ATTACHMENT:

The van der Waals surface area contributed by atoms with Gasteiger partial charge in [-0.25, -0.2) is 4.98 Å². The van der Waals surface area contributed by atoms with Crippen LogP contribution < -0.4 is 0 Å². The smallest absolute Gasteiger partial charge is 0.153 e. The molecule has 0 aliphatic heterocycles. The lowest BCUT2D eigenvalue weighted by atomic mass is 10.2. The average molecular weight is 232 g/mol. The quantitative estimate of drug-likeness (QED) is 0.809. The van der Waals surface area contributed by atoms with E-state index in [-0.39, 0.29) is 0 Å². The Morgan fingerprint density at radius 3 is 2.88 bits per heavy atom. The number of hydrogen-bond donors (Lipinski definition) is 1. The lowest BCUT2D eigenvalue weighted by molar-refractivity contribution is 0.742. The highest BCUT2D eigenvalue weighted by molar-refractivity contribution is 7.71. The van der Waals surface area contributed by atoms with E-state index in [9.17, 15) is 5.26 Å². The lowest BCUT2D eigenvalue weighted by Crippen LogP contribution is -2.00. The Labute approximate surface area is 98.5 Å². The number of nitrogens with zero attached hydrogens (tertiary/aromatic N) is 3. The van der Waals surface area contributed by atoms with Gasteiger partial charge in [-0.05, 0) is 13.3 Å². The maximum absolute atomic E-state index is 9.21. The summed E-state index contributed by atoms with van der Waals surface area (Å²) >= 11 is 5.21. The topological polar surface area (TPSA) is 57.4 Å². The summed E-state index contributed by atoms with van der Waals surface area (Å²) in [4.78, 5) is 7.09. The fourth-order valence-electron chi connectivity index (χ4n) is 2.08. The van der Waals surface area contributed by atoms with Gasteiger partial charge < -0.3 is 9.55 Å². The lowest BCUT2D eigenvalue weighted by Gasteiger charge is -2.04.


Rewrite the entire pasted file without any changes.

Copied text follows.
The van der Waals surface area contributed by atoms with Gasteiger partial charge in [-0.25, -0.2) is 4.98 Å². The van der Waals surface area contributed by atoms with Crippen LogP contribution < -0.4 is 0 Å². The smallest absolute Gasteiger partial charge is 0.153 e. The molecule has 0 aliphatic heterocycles. The lowest BCUT2D eigenvalue weighted by atomic mass is 10.2. The average molecular weight is 232 g/mol. The quantitative estimate of drug-likeness (QED) is 0.809. The van der Waals surface area contributed by atoms with E-state index in [-0.39, 0.29) is 0 Å². The Morgan fingerprint density at radius 3 is 2.88 bits per heavy atom. The number of hydrogen-bond donors (Lipinski definition) is 1. The lowest BCUT2D eigenvalue weighted by molar-refractivity contribution is 0.742. The highest BCUT2D eigenvalue weighted by molar-refractivity contribution is 7.71. The van der Waals surface area contributed by atoms with E-state index in [9.17, 15) is 5.26 Å². The lowest BCUT2D eigenvalue weighted by Crippen LogP contribution is -2.00. The Labute approximate surface area is 98.5 Å². The number of nitrogens with zero attached hydrogens (tertiary/aromatic N) is 3. The van der Waals surface area contributed by atoms with Gasteiger partial charge in [-0.05, 0) is 13.3 Å². The maximum absolute atomic E-state index is 9.21. The summed E-state index contributed by atoms with van der Waals surface area (Å²) >= 11 is 5.21. The topological polar surface area (TPSA) is 57.4 Å². The summed E-state index contributed by atoms with van der Waals surface area (Å²) in [4.78, 5) is 7.09. The fourth-order valence-electron chi connectivity index (χ4n) is 2.08. The van der Waals surface area contributed by atoms with Gasteiger partial charge < -0.3 is 9.55 Å². The lowest BCUT2D eigenvalue weighted by Gasteiger charge is -2.04.